In June 2017, the US president Donald Trump announced his intention to withdraw from the Paris Agreement. According to Article 28 of the Paris Agreement, parties may withdraw at any time after three years from the date on which the Agreement has entered into force. Such withdrawal shall take effect upon expiry of one year from the notification of withdrawal. Since the Paris Agreement entered into force on 4 November 2016, the earliest the U.S. can leave is 4 November 2020.
Negotiations of a comprehensive trade agreement between the US and the EU known as the Transatlantic Trade and Investment Partnership (TTIP) stalled in 2016 and talks have failed to revive under the Trump administration. Nonetheless, in May 2017, Trump and Jean-Claude Juncker (President of the European Commission) agreed to setting up a joint EU-U.S. “action plan” on trade. During these talks, European leaders urged Trump not to abandon the U.S. commitment to cutting greenhouse gas emissions.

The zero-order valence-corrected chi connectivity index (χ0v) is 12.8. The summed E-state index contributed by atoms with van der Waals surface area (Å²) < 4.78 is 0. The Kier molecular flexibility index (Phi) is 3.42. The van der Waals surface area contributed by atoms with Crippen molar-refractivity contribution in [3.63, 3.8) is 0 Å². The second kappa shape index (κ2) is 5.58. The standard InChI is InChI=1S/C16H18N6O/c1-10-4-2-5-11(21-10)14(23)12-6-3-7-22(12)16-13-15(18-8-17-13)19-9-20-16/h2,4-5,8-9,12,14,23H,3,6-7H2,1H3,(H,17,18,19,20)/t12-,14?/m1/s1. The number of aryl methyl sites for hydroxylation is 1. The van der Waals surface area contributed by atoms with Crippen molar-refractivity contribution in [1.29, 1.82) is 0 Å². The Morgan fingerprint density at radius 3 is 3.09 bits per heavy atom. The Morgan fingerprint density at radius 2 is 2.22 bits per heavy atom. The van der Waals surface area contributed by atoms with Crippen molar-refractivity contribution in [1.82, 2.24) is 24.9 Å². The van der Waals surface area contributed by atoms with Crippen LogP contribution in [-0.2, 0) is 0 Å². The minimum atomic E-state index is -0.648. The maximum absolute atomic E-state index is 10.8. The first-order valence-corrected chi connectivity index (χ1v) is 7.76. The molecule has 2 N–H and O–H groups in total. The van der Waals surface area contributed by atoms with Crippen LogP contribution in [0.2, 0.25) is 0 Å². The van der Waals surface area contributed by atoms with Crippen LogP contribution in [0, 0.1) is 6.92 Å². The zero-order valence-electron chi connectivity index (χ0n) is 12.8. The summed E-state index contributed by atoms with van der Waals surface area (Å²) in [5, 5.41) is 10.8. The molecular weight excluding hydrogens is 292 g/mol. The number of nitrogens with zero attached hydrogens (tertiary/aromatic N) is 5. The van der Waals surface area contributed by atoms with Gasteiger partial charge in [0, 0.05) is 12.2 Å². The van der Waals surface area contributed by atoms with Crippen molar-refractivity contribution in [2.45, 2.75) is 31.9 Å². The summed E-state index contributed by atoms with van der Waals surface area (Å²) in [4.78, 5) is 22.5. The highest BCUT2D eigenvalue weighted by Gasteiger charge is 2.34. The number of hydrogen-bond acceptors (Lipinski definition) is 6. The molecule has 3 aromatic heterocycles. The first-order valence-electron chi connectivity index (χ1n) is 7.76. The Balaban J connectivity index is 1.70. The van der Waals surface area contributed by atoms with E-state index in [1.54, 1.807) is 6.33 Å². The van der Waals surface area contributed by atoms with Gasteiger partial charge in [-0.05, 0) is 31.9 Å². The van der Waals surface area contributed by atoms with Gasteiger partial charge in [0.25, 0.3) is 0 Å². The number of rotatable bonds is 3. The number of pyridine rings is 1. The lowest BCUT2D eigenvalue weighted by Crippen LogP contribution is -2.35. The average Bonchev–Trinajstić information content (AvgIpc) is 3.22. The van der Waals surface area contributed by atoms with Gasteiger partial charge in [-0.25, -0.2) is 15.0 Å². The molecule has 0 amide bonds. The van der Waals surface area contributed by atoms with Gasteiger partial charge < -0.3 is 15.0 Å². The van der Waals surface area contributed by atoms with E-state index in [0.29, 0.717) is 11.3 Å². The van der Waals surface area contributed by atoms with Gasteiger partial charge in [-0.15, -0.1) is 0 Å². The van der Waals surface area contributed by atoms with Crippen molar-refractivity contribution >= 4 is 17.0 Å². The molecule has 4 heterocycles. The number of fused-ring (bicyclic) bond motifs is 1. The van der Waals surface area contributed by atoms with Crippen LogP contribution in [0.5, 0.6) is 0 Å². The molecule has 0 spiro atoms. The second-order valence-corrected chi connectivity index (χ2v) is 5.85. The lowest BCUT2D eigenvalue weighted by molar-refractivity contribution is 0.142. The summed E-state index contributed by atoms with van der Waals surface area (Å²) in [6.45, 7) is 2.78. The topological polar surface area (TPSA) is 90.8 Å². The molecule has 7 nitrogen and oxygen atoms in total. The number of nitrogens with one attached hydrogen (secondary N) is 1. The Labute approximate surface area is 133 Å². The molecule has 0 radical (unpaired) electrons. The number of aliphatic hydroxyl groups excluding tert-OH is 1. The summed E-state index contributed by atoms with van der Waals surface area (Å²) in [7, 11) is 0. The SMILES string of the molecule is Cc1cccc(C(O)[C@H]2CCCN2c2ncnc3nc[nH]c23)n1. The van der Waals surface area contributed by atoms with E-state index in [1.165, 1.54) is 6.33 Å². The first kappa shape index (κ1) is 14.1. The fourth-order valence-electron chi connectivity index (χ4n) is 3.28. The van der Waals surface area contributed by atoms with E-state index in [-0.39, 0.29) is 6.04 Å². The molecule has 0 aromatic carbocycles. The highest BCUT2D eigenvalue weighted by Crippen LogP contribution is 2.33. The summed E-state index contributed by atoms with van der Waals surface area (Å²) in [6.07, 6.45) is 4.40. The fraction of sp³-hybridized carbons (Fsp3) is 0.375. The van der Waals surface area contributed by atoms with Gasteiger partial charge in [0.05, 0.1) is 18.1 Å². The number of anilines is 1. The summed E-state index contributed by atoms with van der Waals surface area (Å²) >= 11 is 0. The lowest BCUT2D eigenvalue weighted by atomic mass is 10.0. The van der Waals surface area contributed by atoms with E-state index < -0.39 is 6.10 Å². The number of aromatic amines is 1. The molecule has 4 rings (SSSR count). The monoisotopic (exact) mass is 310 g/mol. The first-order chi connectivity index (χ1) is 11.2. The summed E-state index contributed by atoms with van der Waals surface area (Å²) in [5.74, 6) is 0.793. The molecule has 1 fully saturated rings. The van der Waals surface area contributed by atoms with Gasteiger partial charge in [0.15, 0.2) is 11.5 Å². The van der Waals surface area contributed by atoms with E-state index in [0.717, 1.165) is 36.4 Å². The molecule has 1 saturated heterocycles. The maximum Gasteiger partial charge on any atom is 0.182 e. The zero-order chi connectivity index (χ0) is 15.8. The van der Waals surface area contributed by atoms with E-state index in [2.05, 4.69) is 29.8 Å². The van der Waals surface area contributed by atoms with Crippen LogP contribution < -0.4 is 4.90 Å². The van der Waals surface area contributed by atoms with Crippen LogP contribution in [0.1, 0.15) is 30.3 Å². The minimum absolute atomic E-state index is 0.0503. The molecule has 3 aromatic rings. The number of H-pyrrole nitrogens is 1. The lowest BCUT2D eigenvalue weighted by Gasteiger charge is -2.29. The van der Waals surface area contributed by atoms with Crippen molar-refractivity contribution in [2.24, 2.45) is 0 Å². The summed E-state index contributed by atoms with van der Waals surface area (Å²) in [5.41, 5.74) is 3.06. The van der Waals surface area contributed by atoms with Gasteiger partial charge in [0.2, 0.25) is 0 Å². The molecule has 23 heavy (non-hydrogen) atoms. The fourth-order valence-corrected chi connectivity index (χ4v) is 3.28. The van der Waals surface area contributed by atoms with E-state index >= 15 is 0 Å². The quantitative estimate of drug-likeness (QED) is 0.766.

In February 2018, French Ministers of Foreign Affairs, Jean-Baptiste Lemoyne said:
“One of our main demands is that any country who signs a trade agreement with EU should implement the Paris Agreement on the ground. No Paris Agreement, no trade agreement. The US knows what to expect.”
Cecilia Malmstrom, European Commissioner for Trade, has backed French Minister Lemoyne and confirmed that the Paris Agreement reference will be included in all trade agreements negotiated by the EU from now. The EU-Japan Economic Partnership Agreement, whose negotiations were finalized on 8 December 2017, explicitly reaffirms commitment to effectively implement the United Nations Framework Convention on Climate Change (UNFCCC) and the Paris Agreement in its Chapter on Trade and Sustainable Development.
A European Commission spokesperson told the Independent:
“This point is a priority for the EU and it would be difficult to imagine concluding an important trade deal without an ambitious chapter on trade and sustainable development attached to it.”